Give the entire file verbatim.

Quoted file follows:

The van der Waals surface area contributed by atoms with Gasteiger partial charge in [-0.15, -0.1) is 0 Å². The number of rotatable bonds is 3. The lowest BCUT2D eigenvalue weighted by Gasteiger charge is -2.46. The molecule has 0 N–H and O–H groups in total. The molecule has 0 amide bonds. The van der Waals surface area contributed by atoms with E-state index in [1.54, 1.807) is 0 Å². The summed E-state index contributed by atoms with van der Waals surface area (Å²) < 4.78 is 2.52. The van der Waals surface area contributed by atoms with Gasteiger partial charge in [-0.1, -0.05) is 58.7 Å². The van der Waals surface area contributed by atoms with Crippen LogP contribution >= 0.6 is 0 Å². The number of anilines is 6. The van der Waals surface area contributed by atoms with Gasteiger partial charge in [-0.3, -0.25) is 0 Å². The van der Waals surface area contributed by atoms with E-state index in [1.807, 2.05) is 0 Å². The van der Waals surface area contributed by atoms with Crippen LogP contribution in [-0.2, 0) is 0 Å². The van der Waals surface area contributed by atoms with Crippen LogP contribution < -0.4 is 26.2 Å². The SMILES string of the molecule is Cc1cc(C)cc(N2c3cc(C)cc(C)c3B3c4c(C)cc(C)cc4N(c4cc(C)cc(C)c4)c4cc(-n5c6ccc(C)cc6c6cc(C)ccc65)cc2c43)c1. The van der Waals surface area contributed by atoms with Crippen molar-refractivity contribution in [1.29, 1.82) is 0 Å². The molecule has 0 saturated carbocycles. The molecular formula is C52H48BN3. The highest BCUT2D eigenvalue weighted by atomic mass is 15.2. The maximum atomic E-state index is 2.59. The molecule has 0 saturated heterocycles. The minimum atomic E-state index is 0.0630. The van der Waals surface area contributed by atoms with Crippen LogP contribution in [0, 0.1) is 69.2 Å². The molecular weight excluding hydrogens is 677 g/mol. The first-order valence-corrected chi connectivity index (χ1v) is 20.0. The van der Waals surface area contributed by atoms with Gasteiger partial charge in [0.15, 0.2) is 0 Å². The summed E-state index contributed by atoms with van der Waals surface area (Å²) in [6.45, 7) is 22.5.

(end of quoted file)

The van der Waals surface area contributed by atoms with Gasteiger partial charge in [-0.15, -0.1) is 0 Å². The number of rotatable bonds is 3. The lowest BCUT2D eigenvalue weighted by Gasteiger charge is -2.46. The molecule has 0 N–H and O–H groups in total. The molecule has 0 amide bonds. The van der Waals surface area contributed by atoms with E-state index in [1.54, 1.807) is 0 Å². The summed E-state index contributed by atoms with van der Waals surface area (Å²) < 4.78 is 2.52. The van der Waals surface area contributed by atoms with Gasteiger partial charge in [-0.1, -0.05) is 58.7 Å². The van der Waals surface area contributed by atoms with Crippen LogP contribution >= 0.6 is 0 Å². The number of anilines is 6. The van der Waals surface area contributed by atoms with Gasteiger partial charge in [-0.3, -0.25) is 0 Å². The van der Waals surface area contributed by atoms with E-state index in [1.807, 2.05) is 0 Å². The van der Waals surface area contributed by atoms with Crippen LogP contribution in [-0.2, 0) is 0 Å². The van der Waals surface area contributed by atoms with Crippen LogP contribution < -0.4 is 26.2 Å². The SMILES string of the molecule is Cc1cc(C)cc(N2c3cc(C)cc(C)c3B3c4c(C)cc(C)cc4N(c4cc(C)cc(C)c4)c4cc(-n5c6ccc(C)cc6c6cc(C)ccc65)cc2c43)c1. The van der Waals surface area contributed by atoms with Crippen molar-refractivity contribution in [1.29, 1.82) is 0 Å². The molecule has 0 saturated carbocycles. The molecular formula is C52H48BN3. The highest BCUT2D eigenvalue weighted by atomic mass is 15.2. The maximum atomic E-state index is 2.59. The molecule has 0 saturated heterocycles. The minimum atomic E-state index is 0.0630. The van der Waals surface area contributed by atoms with Crippen LogP contribution in [0, 0.1) is 69.2 Å². The molecular weight excluding hydrogens is 677 g/mol. The first-order valence-corrected chi connectivity index (χ1v) is 20.0. The van der Waals surface area contributed by atoms with Gasteiger partial charge in [0.15, 0.2) is 0 Å². The summed E-state index contributed by atoms with van der Waals surface area (Å²) in [6.45, 7) is 22.5.